Really, this is just another step in the evolution of Goodreads, Kindle Unlimited, and Amazon as a whole, an iterative process in which Amazon figures out (or guesses) what customers want and gives it to them. And while it may not be exactly what authors want (for example – you don’t get the contact info for winners of the Giveaway), smart authors will use it to get what they want (by putting email list signups links in their ebooks, or perhaps making note of the winners on Goodreads and following up to see if they leave reviews on the site).
Bonus New Feature
Something else Amazon/Goodreads added in May was Goodreads Deals. I’m hesitant to say that this feature will be much less important/impactful than Kindle Giveaways because I feel like it could turn out to be just as big a deal in the right circumstances (and in the perfect circumstances, even more so). But, it isn’t clear — even from the blog post aimed at authors and publishers — how books get listed as Goodreads Deals in the first place… Indie authors can’t discount prices on ebooks. They can only price their ebook relative to their paperback version to make it look like a better deal than getting the hard copy.
If the Goodreads Deal becomes something that can be sent out when an author makes use of their Kindle Countdown days on KDP Select, then it will be a useful way to contact potential readers (especially if you get a lot of people to add your book to their To Read lists by chaining it with the Giveaway feature above).
The more likely option, when beta testing is complete, is that Goodreads Deals will be similar to rental lists from sites like Bookbub or Freebooksy, where authors can apply to be part of an email blast (and probably give Amazon some money for the favor). One clear advantage that Amazon has over the other free and discount book lists is that it gets a 30 or 70% direct cut from all of the books sold, rather than just an affiliate fee. In order to appear somewhat more impartial, they do allow for deals on the other major ebook retailers, but Amazon certainly knows that they have 60-80% of the ebook market, so they can afford to include the other companies. It’s a small price to pay to please Goodreads users and continue to have the opportunity to eventually move them into the Kindle and Amazon ecosystem (through the Kindle Giveaways, of course).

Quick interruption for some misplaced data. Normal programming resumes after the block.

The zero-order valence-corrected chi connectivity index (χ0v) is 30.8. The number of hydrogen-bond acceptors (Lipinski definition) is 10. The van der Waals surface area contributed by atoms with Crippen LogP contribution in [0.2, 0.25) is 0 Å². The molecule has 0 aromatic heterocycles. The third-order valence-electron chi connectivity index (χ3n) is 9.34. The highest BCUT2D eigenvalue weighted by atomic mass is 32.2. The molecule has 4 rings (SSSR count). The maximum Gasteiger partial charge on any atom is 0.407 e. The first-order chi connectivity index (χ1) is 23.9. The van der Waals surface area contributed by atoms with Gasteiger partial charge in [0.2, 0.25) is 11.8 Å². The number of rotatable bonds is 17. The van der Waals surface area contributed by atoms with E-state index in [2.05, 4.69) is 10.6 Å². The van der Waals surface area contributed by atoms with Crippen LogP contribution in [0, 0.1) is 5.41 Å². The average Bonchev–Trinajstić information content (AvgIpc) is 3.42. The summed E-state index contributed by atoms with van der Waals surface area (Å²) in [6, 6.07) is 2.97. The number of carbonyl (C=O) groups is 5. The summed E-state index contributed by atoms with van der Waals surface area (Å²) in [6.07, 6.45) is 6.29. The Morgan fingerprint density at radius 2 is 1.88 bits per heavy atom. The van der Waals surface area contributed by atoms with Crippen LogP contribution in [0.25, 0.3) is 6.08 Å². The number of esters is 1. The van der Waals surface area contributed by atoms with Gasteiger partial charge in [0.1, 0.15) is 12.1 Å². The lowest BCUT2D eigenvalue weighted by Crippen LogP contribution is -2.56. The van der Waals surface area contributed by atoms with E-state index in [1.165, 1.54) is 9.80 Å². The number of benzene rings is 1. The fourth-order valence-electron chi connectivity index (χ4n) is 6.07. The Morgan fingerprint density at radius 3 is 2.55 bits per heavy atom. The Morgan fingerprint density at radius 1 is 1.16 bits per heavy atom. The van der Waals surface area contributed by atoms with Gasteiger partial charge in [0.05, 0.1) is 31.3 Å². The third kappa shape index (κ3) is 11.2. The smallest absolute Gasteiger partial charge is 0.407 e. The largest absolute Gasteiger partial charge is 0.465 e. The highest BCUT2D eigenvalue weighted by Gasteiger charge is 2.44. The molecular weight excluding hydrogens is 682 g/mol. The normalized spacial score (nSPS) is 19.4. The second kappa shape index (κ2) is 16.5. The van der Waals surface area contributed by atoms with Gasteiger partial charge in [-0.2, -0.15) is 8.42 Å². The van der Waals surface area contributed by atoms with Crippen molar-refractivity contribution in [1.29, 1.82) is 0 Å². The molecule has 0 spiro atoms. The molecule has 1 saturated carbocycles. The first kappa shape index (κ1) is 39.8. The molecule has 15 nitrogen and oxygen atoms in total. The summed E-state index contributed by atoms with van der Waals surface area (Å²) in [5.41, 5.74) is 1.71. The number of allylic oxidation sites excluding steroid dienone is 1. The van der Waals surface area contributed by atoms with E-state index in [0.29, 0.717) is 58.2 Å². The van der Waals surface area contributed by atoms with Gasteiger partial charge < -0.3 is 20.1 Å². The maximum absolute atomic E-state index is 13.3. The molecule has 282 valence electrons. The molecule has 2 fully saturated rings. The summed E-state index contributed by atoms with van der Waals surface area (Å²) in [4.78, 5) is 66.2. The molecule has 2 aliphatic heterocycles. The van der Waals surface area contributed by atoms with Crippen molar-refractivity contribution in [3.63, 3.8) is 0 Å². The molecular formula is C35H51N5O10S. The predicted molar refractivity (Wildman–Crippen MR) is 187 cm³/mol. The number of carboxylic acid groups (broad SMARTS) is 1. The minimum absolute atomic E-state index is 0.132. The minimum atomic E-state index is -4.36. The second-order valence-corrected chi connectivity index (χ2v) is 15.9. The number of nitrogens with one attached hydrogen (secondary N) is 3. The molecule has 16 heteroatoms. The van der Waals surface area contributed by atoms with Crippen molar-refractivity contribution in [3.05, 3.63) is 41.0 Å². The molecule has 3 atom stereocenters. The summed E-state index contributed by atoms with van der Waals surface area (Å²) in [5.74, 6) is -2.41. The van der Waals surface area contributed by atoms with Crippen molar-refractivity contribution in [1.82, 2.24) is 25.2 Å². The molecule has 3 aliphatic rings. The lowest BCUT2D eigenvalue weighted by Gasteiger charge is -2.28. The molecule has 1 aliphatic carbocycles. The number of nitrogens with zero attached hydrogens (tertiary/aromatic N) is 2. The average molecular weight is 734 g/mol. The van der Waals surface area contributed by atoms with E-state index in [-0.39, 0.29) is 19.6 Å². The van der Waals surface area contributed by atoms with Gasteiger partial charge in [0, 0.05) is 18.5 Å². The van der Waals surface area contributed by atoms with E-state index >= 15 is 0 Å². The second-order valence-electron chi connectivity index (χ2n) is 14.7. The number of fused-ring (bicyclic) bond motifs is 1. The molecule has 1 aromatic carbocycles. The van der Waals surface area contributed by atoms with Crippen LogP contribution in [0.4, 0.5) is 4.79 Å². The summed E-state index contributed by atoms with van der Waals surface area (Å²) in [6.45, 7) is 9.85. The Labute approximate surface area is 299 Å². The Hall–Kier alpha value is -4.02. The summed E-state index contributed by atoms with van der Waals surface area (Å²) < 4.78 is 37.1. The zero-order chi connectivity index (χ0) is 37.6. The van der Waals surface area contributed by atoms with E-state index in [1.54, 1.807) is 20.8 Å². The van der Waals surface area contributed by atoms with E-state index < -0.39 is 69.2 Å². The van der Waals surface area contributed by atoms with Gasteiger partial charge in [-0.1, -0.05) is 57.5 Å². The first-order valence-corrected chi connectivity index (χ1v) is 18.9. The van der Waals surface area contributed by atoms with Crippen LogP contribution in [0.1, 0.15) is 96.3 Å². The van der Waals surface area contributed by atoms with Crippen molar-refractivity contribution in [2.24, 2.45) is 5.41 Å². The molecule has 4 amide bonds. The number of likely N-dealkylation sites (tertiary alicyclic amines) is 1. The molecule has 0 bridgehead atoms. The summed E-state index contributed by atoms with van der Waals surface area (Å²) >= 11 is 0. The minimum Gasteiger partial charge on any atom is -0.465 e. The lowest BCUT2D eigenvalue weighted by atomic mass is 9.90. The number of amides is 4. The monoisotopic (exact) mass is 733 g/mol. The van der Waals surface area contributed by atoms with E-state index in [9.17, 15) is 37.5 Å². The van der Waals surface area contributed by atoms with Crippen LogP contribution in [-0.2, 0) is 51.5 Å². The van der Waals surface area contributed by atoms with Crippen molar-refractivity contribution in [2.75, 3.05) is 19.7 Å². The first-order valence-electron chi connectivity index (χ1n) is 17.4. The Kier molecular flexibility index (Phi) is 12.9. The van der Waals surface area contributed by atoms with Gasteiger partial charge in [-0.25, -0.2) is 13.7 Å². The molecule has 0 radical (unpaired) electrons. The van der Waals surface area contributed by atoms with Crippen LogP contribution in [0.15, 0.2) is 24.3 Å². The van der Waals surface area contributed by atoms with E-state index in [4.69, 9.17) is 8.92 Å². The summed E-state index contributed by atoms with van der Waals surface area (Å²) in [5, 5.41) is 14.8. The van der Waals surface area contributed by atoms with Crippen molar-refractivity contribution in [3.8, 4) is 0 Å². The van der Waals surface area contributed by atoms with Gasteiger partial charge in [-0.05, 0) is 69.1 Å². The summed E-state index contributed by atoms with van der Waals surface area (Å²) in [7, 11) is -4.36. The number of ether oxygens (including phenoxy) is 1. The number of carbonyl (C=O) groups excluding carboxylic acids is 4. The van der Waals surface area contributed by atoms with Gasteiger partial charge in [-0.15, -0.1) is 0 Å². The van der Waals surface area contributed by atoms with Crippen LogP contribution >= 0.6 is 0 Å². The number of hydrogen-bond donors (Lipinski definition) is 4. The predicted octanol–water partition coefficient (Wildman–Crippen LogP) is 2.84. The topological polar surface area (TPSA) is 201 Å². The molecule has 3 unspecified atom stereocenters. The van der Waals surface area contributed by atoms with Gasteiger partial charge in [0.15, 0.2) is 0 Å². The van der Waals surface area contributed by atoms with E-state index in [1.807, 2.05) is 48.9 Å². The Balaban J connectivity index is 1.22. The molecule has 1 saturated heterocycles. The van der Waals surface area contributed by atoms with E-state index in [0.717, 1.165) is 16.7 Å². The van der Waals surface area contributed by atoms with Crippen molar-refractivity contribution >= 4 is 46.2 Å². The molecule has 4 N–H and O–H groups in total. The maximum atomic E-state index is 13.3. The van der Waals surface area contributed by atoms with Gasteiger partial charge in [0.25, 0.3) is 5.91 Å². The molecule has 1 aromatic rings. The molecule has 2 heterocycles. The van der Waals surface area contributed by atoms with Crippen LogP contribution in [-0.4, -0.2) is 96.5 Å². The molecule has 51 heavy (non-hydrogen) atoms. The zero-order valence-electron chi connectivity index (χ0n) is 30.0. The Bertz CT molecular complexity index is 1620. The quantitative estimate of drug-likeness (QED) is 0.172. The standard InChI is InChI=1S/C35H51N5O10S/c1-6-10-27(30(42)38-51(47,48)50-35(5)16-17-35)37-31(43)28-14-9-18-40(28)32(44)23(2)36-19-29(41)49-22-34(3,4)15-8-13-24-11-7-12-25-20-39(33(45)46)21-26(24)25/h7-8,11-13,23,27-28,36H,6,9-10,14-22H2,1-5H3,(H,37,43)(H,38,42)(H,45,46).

Before I instruct on the surprisingly simple art of acquiring audiobooks in a remarkably monetarily efficient manner, let’s get 2 things out of the way.
1. This post presupposes that you don’t need to purchase a particular book at a specific time (e.g., as soon as it comes out). For example, I have 700+ books on my To Read least in Goodreads, so reading a new book by an author (even one that I really like), is not something that I generally do. I actually plan the books I’m going to read a year in advance (call this obsessive if you like, but I do allow myself to deviate from that plan. I just like to have goals and I’m a slow reader, so if it’s important to me to read a book, then I want to make sure I get to it). Okay, so if you can also wait patiently for a Twitter or Facebook or email announcement that an author or their publisher has discounted one of their books, then you’re halfway there.
2. The second prerequisite is that you prefer audiobooks to the exclusion of almost anything else. For me, this is more out of necessity than anything else. If I’m going to sit down with my iPad or my Kindle Paperwhite (or any other eReader), it’s almost certainly because I’ve got a technical or programming book that I need to (and sometimes even want to!) get through. So in order to “read” fiction books, I have to make use of times when I’m cleaning the floors, or weeding, or mowing the lawn, or even just walking to work.
Okay, so, given that you’re still reading, or skipped over that part to get to the goods… It’s really quite simple.
Say, for example, that you – like me – have heard good things about Starship Eternal, so you head to Amazon to check it out…
If I was in Kindle Unlimited, I could read the Kindle edition for free, so that’s probably the ultimate cheapskate way to do it. I have a “shipping only” version of Amazon Prime that I got because someone “shared” it with me, so as long as they keep paying for full Amazon Prime, I get my Prime shipping but no Amazon Instant Video nor Kindle Library nor Kindle Unlimited nor anything else. Plus, remember, I’m a slow reader who relies on audiobooks anyway, so the Kindle edition, while the cheapest option at $3.99 is going to cost me reading time on other books that don’t even have an audiobook. (Can you imagine Java 8 in Action in audiobook? Spoiler Alert: It’s not going to work.)